investment required for conventional energy transmission infrastructure and to improve 

energy access at the household level through solar panels and cookers. In turn, law has a role 

 1 Paris Agreement, article 2(1).

2 The organisers acknowledge early work in the field such as D. Zillman et al Beyond the carbon economy 

(OUP, 2008).

 At the same time, improving energy access is indispensable to 

to play in strengthening the resilience of existing and new energy infrastructure to the impacts 

of current and future climate change for energy security. 

The workshop

This event, to be held at All Souls College, University of Oxford, on Thursday, 30 June and 

Friday, 1 July 2016, will build on existing scholarship and foster dialogue among scholars 

and practitioners over the growing intersection between international/transnational energy 

and environmental law in the energy transition. The workshop is being organised by the 

Oxford Law Faculty, the University of Minnesota Law School and Energy Transition Lab 

and Melbourne Law School, together with the American Society of International Law 


The workshop is intended to bring together leading academic thinkers together with key 

stakeholders to consider questions at the cutting edge of law, policy and practice at the 

intersection of the environmental and energy fields. It is hoped that the papers presented and 

discussions held at the workshop will foster novel, cross-cutting international 

energy/environmental law scholarship.

Call for papers

In addition to several invited speakers for each panel at the workshop, the organizers are 

issuing an open call for papers on the themes to be addressed at the workshop, including:

- What do Paris Agreement and international efforts to address energy poverty mean for the 

growing intersection between international energy and environmental law?

- How does international law interface with domestic law with regard to environmental 

issues emerging from new energy sources and technologies?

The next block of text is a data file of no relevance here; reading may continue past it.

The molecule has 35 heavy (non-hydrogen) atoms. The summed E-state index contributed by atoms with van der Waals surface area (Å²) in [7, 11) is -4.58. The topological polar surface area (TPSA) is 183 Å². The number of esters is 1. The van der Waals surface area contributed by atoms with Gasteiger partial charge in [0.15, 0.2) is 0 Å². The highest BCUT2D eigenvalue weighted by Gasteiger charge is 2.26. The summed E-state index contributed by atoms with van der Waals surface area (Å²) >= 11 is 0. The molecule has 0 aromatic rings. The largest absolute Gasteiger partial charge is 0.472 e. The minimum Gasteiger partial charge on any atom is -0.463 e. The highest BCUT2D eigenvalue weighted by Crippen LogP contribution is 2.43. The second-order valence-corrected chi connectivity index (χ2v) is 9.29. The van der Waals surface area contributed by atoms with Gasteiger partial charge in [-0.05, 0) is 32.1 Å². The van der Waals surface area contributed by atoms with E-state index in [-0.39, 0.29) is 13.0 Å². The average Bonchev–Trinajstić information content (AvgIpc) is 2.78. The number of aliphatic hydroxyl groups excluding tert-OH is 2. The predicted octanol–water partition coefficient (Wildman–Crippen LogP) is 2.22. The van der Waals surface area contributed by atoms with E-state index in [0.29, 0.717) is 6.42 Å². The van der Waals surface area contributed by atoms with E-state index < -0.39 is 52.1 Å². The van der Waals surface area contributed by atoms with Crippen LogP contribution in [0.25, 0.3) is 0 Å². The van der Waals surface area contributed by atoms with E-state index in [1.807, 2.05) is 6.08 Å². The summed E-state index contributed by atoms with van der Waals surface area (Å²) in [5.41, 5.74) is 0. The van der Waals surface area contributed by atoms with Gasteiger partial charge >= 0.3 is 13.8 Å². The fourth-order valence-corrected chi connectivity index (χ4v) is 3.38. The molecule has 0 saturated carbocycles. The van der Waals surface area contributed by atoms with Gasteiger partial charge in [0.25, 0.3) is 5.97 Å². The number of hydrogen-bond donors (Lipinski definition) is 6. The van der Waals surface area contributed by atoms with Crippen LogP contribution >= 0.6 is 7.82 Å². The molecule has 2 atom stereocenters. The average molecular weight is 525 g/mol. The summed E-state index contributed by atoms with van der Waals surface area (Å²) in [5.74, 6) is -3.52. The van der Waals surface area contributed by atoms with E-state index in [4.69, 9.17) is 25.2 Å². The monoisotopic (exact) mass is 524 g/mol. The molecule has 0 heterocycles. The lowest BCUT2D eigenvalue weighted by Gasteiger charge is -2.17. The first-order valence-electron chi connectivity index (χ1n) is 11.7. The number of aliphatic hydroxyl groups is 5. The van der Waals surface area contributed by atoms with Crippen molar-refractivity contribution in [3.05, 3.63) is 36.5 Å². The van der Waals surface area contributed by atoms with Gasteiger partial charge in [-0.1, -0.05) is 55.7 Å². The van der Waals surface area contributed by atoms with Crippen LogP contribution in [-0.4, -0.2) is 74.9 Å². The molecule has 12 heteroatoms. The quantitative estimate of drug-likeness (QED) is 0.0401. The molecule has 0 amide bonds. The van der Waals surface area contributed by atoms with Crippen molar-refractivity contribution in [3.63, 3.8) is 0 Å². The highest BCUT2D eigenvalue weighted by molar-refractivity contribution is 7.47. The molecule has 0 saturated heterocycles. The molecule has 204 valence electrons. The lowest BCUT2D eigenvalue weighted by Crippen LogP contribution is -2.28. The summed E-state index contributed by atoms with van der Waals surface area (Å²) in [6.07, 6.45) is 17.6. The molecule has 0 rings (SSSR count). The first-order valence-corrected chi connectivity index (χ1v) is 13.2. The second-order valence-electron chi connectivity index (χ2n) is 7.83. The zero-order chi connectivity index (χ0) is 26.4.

- What is the role of international and transnational law in the context of grid 


- How is law to regulate the environmental impacts associated with the development and 

exploitation of offshore energy sources?

- How can law and legal processes such as litigation be used to spur the energy transition in 

developed and developing countries?

- What are some of the emerging issues and challenges at the intersection of energy and 

environmental law?

Interested persons should submit abstracts of no more than 500 words for papers addressing 

one of the panel themes, along with a CV. The organizers are particularly interested in well-
developed proposals that could be refined following the workshop into papers for publication. 

We also aim to have a diverse set of participants from multiple countries and perspectives, 

including people at multiple stages of career.

Abstracts should be submitted to Catherine Redgwell (, 

Jacqueline Peel ( or Hari Osofsky ( no later than 

11 March 2016 to be guaranteed consideration. Speakers selected from the open call will be 

kindly expected to submit a draft of their paper no later than 31 May 2016 to allow 

circulation to other workshop participants. 

Successful applicants will be asked to cover their own travel costs, however, all meals at the 

workshop will be supplied and the workshop organizers have arranged a block hotel booking 

in Oxford at a competitive rate for workshop participants.